Wednesday, August 24, 2011

"...not in anger, but with anxiety and sorrow in my heart..." / A Memorial Koan

Listen to Martin Luther King, Jr., on April 30, 1967:

"Let me say finally that I oppose the war in Vietnam because I love America. I speak out against this war, not in anger, but with anxiety and sorrow in my heart, and, above all, with a passionate desire to see our beloved country stand as the moral example of the world. I speak out against this war because I am disappointed with America. And there can be no great disappointment where there is not great love (am's italics). I am disappointed with our failure to deal positively and forthrightly with the triple evils of racism, economic exploitation, and militarism. We are presently moving down a dead-end road that can lead to national disaster. America has strayed to the far country of racism and militarism. The home that all too many Americans left was solidly structured idealistically; its pillars were solidly grounded in the insights of our Judeo-Christian heritage. All men are made in the image of God. All men are brothers. All men are created equal. Every man is an heir to a legacy of dignity and worth. Every man has rights that are neither conferred by, nor derived from the State--they are God-given. Out of one blood, God made all men to dwell upon the face of the earth. What a marvelous foundation for any home! What a glorious and healthy place to inhabit. But America's strayed away, and this unnatural excursion has brought only confusion and bewilderment. It has left hearts aching with guilt and minds distorted with irrationality.

It is time for all people of conscience to call upon America to come back home. Come home, America."

In this speech, Martin Luther King, Jr., remembers and relates to the anxious and sorrowful Jesus taking up his cross and then a few moments later speaks of an angry God. The angry God part of Christianity and Judaism has always troubled me. People are asked to be nonviolent. The violence is left up to God? I don't think so. The whole thing sounds like a koan, doesn't it?

Still meditating on Buddha's empty hands and Mahalia Jackson singing "He's Got The Whole World In His Hands," remembering that Martin Luther King, Jr., nominated Vietnamese Buddhist monk, Thich Nhat Hanh, for the Nobel Peace prize in January of 1967 and that Thich Nhat Hanh had urged Martin Luther King, Jr., to publicly and peacefully oppose the war in Vietnam.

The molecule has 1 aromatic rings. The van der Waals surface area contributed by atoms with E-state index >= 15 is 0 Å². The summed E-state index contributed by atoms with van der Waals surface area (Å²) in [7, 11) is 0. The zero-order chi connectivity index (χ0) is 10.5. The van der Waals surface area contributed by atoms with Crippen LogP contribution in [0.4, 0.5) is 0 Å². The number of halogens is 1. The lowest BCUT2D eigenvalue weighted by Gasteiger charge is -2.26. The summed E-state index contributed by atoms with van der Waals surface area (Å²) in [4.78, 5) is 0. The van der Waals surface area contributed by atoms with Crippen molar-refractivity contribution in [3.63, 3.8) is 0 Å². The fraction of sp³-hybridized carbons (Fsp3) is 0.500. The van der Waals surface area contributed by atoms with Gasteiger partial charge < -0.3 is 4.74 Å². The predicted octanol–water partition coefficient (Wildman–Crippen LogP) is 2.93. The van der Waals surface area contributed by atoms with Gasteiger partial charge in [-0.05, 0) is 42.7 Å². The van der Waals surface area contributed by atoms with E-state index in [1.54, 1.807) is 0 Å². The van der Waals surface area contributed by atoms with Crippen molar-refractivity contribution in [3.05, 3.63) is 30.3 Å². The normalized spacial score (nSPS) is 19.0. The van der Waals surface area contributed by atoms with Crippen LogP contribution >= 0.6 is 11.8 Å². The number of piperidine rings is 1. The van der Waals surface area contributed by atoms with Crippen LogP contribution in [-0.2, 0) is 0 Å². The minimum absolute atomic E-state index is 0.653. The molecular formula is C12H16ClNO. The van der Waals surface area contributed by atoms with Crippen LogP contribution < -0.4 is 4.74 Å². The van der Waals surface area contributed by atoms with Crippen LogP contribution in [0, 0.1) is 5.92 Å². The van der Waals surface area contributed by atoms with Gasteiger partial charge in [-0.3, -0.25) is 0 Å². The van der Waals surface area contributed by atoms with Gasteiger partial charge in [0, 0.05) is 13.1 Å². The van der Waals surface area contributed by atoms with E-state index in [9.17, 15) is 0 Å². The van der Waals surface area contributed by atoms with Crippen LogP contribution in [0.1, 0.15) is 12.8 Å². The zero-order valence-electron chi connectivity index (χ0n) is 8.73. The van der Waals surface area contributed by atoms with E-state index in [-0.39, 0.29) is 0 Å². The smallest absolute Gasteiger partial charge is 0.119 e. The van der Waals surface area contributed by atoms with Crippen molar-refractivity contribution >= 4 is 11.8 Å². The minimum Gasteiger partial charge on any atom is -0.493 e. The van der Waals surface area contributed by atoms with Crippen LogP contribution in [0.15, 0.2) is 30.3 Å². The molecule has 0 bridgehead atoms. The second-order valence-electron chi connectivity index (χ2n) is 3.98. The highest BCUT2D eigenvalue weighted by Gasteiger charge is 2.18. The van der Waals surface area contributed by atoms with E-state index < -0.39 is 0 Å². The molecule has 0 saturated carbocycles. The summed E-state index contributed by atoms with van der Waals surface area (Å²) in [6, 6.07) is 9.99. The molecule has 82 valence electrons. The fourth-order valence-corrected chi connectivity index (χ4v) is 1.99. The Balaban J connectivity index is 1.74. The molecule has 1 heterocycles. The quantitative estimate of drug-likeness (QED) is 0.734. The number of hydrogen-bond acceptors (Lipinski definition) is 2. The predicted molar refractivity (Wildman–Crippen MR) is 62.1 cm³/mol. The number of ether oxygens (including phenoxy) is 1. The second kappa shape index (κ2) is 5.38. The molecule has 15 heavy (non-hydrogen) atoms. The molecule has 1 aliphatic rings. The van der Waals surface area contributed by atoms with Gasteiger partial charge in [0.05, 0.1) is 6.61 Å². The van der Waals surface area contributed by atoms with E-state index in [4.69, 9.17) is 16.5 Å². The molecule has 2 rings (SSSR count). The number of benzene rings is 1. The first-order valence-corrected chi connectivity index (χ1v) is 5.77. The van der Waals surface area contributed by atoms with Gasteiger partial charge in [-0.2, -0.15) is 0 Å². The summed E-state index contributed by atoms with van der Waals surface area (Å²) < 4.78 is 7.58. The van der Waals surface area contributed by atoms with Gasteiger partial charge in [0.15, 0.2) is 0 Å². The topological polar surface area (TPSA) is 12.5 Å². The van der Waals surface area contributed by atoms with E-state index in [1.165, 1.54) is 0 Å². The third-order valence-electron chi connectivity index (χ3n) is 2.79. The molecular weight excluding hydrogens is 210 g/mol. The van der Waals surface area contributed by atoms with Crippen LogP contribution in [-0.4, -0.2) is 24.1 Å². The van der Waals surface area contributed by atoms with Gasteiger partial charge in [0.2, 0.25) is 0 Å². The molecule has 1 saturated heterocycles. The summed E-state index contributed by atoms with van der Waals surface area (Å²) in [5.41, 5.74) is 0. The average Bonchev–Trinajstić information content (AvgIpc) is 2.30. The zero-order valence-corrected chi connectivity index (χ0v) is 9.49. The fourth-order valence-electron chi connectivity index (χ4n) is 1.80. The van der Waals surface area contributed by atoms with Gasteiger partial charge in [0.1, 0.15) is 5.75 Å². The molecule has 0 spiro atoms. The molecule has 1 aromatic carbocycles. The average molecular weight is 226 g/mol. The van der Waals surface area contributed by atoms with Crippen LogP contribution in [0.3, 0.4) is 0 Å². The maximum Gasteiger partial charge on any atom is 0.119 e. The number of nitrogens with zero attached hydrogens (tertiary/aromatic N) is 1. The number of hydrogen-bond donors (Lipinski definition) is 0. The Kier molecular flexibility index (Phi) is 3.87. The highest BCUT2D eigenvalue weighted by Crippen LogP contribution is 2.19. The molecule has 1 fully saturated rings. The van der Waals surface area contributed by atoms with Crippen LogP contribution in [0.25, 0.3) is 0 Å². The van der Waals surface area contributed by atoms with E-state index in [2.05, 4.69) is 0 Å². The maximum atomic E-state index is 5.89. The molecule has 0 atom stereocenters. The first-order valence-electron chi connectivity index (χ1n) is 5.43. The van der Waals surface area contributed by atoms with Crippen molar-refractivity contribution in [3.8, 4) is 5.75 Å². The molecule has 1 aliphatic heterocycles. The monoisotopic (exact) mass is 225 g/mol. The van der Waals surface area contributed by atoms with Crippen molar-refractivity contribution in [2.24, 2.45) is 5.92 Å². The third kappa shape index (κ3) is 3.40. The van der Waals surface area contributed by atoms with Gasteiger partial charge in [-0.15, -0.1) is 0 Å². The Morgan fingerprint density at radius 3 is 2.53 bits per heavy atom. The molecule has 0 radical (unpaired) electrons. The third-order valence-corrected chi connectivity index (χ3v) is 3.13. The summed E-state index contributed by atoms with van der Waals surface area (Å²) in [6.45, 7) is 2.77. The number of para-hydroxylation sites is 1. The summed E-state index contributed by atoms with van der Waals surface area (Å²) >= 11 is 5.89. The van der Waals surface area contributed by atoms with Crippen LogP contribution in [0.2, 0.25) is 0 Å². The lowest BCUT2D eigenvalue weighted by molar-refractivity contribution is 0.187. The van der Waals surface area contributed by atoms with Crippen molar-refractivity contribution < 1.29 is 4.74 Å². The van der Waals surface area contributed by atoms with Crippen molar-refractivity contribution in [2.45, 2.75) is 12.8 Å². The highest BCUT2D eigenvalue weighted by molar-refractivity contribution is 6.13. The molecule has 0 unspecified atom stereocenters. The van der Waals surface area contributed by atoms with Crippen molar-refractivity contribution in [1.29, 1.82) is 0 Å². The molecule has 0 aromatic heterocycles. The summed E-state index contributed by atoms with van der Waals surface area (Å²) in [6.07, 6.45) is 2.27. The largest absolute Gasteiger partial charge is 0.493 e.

Meditating on the thought that it is not easy for any of us, including President Obama and Martin Luther King and Thich Nhat Hanh, to live up to these ideals, and that a memorial to Martin Luther King during the troubled presidency of Barack Obama speaks of the inner koans that President Obama and all people of conscience must live with each day no matter what their spiritual perspective.

From the Nobel lecture by Martin Luther King, Jr.:

"We will not build a peaceful world by following a negative path. It is not enough to say "We must not wage war." It is necessary to love peace and sacrifice for it. We must concentrate not merely on the negative expulsion of war, but on the positive affirmation of peace."

"The truth was obscure, too profound and too pure. To live it you have to explode. In that last hour of need, we entirely agreed, sacrifice was the code of the road."
(Bob Dylan, lyrics from "Where Are You Tonight? (Journey Through Dark Heat)"

"Do I contradict myself? Very well, then I contradict myself. I am large, I contain multitudes."
(Walt Whitman, from "Song of Myself")

(Pastel on paper, "Self-Portrait of an Old Friend as a Young Man," drawn by am in the early 1980s from a photo sent to me by my friend, Richard, taken of him in Vietnam in 1970)


Taradharma said...

so very much to meditate on. King's words speak to my present state of mind when it comes to these other wars we are engaged in, and in our general acceptance of war as the solution.

We seem to be hell-bent on self-destruction.

Dale said...

It is not enough to say "We must not wage war." It is necessary to love peace and sacrifice for it.

Yes. And necessary to imagine it, in all its complexity and difficulty. Peace is not easier than war: it's harder. And maybe the hardest of all is this first step of holding it in the imagination, amid so much bloodshed.

The Solitary Walker said...

Much to consider in your post and in these two comments, am.

On a tangent, but not unrelated, Libya seems to be approaching its final phase, thank God, Allah etc. The Arab Spring (now Summer) uprisings had to happen, and I support them. So many Moslem women (particularly) supporting King and Gandhi-inspired non-violent protest.

am said...

Thank you, Taradharma, Dale and Solitary Walker for your thoughtful comments.